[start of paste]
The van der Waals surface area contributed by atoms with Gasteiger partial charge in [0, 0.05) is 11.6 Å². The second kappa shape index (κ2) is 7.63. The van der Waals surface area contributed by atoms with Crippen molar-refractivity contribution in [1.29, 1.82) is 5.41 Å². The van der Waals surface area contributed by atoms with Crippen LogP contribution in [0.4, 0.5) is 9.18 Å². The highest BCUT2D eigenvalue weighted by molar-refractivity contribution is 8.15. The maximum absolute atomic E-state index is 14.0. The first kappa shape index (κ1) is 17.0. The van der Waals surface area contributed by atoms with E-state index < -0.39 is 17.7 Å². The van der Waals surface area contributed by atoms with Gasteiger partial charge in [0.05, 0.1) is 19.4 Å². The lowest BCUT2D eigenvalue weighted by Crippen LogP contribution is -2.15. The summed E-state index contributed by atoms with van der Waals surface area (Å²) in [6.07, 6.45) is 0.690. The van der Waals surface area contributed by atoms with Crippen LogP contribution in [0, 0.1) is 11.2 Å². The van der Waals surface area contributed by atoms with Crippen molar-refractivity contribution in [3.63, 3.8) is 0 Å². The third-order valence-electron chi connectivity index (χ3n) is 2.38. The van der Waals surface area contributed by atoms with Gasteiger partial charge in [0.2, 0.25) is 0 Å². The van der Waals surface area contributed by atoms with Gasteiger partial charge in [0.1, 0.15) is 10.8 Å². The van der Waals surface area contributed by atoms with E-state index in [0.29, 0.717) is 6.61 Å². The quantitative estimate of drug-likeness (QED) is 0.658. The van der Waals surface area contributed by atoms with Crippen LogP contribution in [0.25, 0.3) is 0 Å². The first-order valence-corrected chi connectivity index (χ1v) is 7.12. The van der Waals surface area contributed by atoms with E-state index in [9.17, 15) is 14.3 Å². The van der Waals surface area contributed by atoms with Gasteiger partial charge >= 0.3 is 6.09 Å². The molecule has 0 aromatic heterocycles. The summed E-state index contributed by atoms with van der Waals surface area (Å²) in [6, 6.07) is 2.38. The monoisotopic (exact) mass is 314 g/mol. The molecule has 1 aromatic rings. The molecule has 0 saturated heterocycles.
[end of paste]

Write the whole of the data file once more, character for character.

The van der Waals surface area contributed by atoms with Gasteiger partial charge in [0, 0.05) is 11.6 Å². The second kappa shape index (κ2) is 7.63. The van der Waals surface area contributed by atoms with Crippen molar-refractivity contribution in [1.29, 1.82) is 5.41 Å². The van der Waals surface area contributed by atoms with Crippen LogP contribution in [0.4, 0.5) is 9.18 Å². The highest BCUT2D eigenvalue weighted by molar-refractivity contribution is 8.15. The maximum absolute atomic E-state index is 14.0. The first kappa shape index (κ1) is 17.0. The van der Waals surface area contributed by atoms with E-state index < -0.39 is 17.7 Å². The van der Waals surface area contributed by atoms with Gasteiger partial charge in [0.05, 0.1) is 19.4 Å². The lowest BCUT2D eigenvalue weighted by Crippen LogP contribution is -2.15. The summed E-state index contributed by atoms with van der Waals surface area (Å²) in [6.07, 6.45) is 0.690. The van der Waals surface area contributed by atoms with Crippen LogP contribution in [0, 0.1) is 11.2 Å². The van der Waals surface area contributed by atoms with Crippen molar-refractivity contribution in [3.63, 3.8) is 0 Å². The third-order valence-electron chi connectivity index (χ3n) is 2.38. The van der Waals surface area contributed by atoms with Gasteiger partial charge in [0.2, 0.25) is 0 Å². The van der Waals surface area contributed by atoms with Gasteiger partial charge in [0.1, 0.15) is 10.8 Å². The van der Waals surface area contributed by atoms with E-state index in [0.29, 0.717) is 6.61 Å². The quantitative estimate of drug-likeness (QED) is 0.658. The van der Waals surface area contributed by atoms with Crippen LogP contribution in [0.25, 0.3) is 0 Å². The first-order valence-corrected chi connectivity index (χ1v) is 7.12. The van der Waals surface area contributed by atoms with E-state index in [9.17, 15) is 14.3 Å². The van der Waals surface area contributed by atoms with Gasteiger partial charge >= 0.3 is 6.09 Å². The molecule has 0 aromatic heterocycles. The summed E-state index contributed by atoms with van der Waals surface area (Å²) in [6, 6.07) is 2.38. The monoisotopic (exact) mass is 314 g/mol. The molecule has 1 aromatic rings. The molecule has 0 saturated heterocycles.